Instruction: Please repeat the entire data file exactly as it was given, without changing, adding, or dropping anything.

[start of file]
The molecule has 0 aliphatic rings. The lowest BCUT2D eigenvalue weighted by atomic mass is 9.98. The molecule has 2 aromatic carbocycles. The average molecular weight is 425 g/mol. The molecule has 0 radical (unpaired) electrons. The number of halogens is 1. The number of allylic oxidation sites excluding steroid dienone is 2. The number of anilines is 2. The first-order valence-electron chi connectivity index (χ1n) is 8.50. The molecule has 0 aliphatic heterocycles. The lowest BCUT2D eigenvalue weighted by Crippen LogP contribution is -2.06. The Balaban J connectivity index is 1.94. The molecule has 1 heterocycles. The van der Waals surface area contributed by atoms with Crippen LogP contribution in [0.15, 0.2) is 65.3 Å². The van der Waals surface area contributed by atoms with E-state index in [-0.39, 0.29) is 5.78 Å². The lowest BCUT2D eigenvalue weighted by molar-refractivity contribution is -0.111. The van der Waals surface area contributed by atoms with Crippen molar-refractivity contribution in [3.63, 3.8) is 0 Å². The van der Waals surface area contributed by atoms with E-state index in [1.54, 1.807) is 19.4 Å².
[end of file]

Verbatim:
The molecule has 0 aliphatic rings. The lowest BCUT2D eigenvalue weighted by atomic mass is 9.98. The molecule has 2 aromatic carbocycles. The average molecular weight is 425 g/mol. The molecule has 0 radical (unpaired) electrons. The number of halogens is 1. The number of allylic oxidation sites excluding steroid dienone is 2. The number of anilines is 2. The first-order valence-electron chi connectivity index (χ1n) is 8.50. The molecule has 0 aliphatic heterocycles. The lowest BCUT2D eigenvalue weighted by Crippen LogP contribution is -2.06. The Balaban J connectivity index is 1.94. The molecule has 1 heterocycles. The van der Waals surface area contributed by atoms with Crippen LogP contribution in [0.15, 0.2) is 65.3 Å². The van der Waals surface area contributed by atoms with E-state index in [-0.39, 0.29) is 5.78 Å². The lowest BCUT2D eigenvalue weighted by molar-refractivity contribution is -0.111. The van der Waals surface area contributed by atoms with Crippen molar-refractivity contribution in [3.63, 3.8) is 0 Å². The van der Waals surface area contributed by atoms with E-state index in [1.54, 1.807) is 19.4 Å².